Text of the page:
2. Are reforms resulting in altered bank behaviour in terms of changes in funding structures, asset allocation and risk-taking?
3. What are the broader effects of the reforms? Such effects include the functioning of the financial system, market fragmentation, cost and availability of financing to the real economy.

Focusing on the experiences of individual countries will not be sufficient to answer these questions. Financial systems differ with regard to their competitive structure and the types of institutions involved. Reform effects are thus likely to differ across countries. Research conducted by the International Banking Research Network, for instance, shows that prudential instruments sometimes spill over across borders through bank lending, and that international spillovers vary across prudential instruments and are heterogeneous across banks.[5] There appears to be no one channel or indeed, a specific direction of transmission that predominates in the context of spillovers. Understanding this heterogeneity and its implications for resilience is crucially important.

3 Summing Up

Macroprudential policy is a new policy field and offers lots of unchartered territory to be explored by basic academic research and policy-oriented and applied research. With the FSB evaluation framework and the evaluations initiated, policy makers also explicitly acknowledged the importance of academia to support evidence-based policy making and improve accountability. Therefore, I invite the academic research community join this evaluation process: Either by directly contributing to the on-going and envisaged projects or by critically following the process to ensure that analytical results and policy conclusions match.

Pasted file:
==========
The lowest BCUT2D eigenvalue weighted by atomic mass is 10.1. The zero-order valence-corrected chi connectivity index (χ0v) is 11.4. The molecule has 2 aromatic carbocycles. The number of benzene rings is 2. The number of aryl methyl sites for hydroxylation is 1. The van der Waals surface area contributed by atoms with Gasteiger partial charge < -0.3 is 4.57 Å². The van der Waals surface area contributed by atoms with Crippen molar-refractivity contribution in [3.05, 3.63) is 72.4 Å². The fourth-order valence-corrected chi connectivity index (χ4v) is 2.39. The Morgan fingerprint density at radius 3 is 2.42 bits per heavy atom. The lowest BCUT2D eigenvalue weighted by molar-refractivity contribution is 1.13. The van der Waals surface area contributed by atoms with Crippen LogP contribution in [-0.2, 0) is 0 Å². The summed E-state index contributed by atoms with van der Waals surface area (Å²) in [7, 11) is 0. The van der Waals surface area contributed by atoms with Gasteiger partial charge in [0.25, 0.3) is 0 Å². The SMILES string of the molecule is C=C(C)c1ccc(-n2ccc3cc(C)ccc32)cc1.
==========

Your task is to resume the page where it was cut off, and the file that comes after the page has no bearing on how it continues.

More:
- Buch, C. M. and B. Weigert (2018), „Macroprudential Policy in a Currency Union”, Review of World Economics, November 2018.
- German Financial Stability Committee (2019), „Recommendation of 27 May 2019 concerning the increase of the countercyclical capital buffer”, May 2019, available at: https://www.bundesbank.de/resource/blob/799224/0e100978a1a17cfcc164a0756c87aca6/mL/2019-05-27-afs-anlage-empfehlung-data.pdf.
- German Financial Stability Committee (2019a), „FAQs on the first increase of the countercyclical capital buffer”, May 2019, available at: https://www.bundesbank.de/resource/blob/798050/e16ab3892c8c8d10fcde9370e1f173a8/mL/2019-05-27-afs-anlage-faq-data.pdf.
- Financial Stability Board (2011), “Policy Measures to Address Systemically Important Financial Institutions”, November 2011, available at: https://www.fsb.org/wp-content/uploads/Policy-Measures-to-Address-Systemically-Important-Financial-Institutions.pdf.
Financial Stability Board (2017), “Framework for Post-Implementation Evaluation of the Effects of the G20 Financial Regulatory Reforms”, July 2017, available at: https://www.fsb.org/2017/07/framework-for-post-implementation-evaluation-of-the-effects-of-the-g20-financial-regulatory-reforms/.


1. See German Financial Stability Committee (2019) and German Financial Stability Committee (2019a).
2. Consultative and final reports are available at: https://www.fsb.org/work-of-the-fsb/implementation-monitoring/effects-of-reforms/
3. See Financial Stability Board (2011). For details see the terms of reference (https://www.fsb.org/2019/05/evaluation-of-too-big-to-fail-reforms-summary-terms-of-reference/). The final report is scheduled for the G20 Presidency in 2020.
4. https://www.fsb.org/2019/05/fsb-launches-evaluation-of-too-big-to-fail-reforms-and-invites-feedback-from-stakeholders/
5. For details, see, https://voxeu.org/article/prudential-policies-crossing-borders